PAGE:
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Ten thoughts on sustainability reporting trends/issues

Having chaired some of day one of our corporate sustainability reporting and communications conference today here in London, here are some random thoughts, in the usual fashion:
(I really really really didn’t not mean for there to be a round number of ten here, I promise you, it just happened, it’s not a blogging gambit 🙂
  1. GRI is aware of the flaws in their system: G4 will try help separate the true reporters from the self-certifying pretenders. Companies unduly claiming A+ certification have killed that kind of scoring credibility.
  2.  Given current trends, another financial crisis is likely: Its few benefits may include greater transparency.
  3. It’s unclear just what Obama and the SEC have planned in the next few years: But there is hope. Disclosure rules around conflict minerals and slave labour are gaining awareness.
  4. Social media is just as scary and solutions as cliche-ridden as ever. Companies can easily find themselves at the whim of the mob. Journalism has fragmented, bloggers are hard to engage by comparison. The rules of the game have changed, but are very unclear.
  5. Companies still struggle to move beyond the basic data to engage in real conversation. They produce better “cones” but are short on the “ice cream” that goes on top. Taking messages out of reports and targeting them at stakeholder groups remains the exception rather than the rule.
  6. It’s still not clear who the audience is for reports by companies who are not in the public eye.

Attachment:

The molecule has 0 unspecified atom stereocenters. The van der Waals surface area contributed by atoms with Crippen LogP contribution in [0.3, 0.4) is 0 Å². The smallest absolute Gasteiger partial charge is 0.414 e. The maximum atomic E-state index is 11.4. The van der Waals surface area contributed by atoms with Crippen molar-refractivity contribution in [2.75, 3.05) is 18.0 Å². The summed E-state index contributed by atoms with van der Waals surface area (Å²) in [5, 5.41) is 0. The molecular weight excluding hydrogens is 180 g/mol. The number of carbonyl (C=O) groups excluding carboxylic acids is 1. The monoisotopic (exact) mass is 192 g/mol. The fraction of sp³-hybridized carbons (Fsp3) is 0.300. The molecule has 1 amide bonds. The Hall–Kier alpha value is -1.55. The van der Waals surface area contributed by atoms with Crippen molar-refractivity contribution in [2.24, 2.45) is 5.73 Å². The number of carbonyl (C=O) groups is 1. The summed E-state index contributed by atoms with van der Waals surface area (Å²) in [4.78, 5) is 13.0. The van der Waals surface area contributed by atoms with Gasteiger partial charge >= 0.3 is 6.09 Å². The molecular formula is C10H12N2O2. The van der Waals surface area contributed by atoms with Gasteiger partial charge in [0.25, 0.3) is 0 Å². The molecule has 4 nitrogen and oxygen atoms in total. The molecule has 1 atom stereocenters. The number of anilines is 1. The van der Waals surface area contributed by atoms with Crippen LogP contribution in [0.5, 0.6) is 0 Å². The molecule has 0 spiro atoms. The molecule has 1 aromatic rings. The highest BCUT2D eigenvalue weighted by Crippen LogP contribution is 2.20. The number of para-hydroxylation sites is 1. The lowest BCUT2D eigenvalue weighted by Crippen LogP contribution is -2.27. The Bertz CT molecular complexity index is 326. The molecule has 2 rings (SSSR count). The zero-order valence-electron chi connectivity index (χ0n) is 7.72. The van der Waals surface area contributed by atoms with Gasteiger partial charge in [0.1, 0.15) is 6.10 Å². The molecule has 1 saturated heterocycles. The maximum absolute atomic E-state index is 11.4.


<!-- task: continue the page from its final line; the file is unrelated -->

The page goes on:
7. Reporting on B2B collaboration remains a challenge and currently is principally for internal stakeholders, where it exists.
  8. The work of International Integrated Reporting Council (IIRC) and that of others, such as The Sustainability Accounting Standards Board (SASB) is at a very nascent stage. It’s likely/hoped that it will one day influence political decisions about transparency.
  9.  Two key stakeholders, Government and Investors, are still largely missing from the debate, but slow inroads are being made, with setbacks. Carbon risk is better understood, but mis-priced.
  10. When governments do act, hammers may be used to crack nuts. The hope is that disclosure rules, currently coming incrementally issue by issue, will one day be based on accepted ‘standards’ and guidelines from the likes of IIRC, SASB and GRI.

    Comments welcomed.

 More tomorrow, from Day Two of the conference. Tweets from today are at #ecrc and